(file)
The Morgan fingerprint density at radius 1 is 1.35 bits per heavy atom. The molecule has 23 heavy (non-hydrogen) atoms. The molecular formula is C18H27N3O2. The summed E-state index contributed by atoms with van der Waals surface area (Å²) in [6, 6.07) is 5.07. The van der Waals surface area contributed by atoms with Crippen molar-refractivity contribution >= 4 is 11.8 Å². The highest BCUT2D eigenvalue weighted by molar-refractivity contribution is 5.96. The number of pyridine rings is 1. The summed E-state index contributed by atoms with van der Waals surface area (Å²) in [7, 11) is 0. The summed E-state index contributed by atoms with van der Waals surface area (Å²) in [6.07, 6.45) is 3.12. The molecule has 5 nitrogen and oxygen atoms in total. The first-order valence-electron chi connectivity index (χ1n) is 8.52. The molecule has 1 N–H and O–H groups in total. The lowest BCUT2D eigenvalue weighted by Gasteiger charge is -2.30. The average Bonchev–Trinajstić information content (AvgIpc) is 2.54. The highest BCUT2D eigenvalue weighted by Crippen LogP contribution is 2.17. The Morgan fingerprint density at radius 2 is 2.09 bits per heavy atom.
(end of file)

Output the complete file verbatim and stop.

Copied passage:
The Morgan fingerprint density at radius 1 is 1.35 bits per heavy atom. The molecule has 23 heavy (non-hydrogen) atoms. The molecular formula is C18H27N3O2. The summed E-state index contributed by atoms with van der Waals surface area (Å²) in [6, 6.07) is 5.07. The van der Waals surface area contributed by atoms with Crippen molar-refractivity contribution >= 4 is 11.8 Å². The highest BCUT2D eigenvalue weighted by molar-refractivity contribution is 5.96. The number of pyridine rings is 1. The summed E-state index contributed by atoms with van der Waals surface area (Å²) in [7, 11) is 0. The summed E-state index contributed by atoms with van der Waals surface area (Å²) in [6.07, 6.45) is 3.12. The molecule has 5 nitrogen and oxygen atoms in total. The first-order valence-electron chi connectivity index (χ1n) is 8.52. The molecule has 1 N–H and O–H groups in total. The lowest BCUT2D eigenvalue weighted by Gasteiger charge is -2.30. The average Bonchev–Trinajstić information content (AvgIpc) is 2.54. The highest BCUT2D eigenvalue weighted by Crippen LogP contribution is 2.17. The Morgan fingerprint density at radius 2 is 2.09 bits per heavy atom.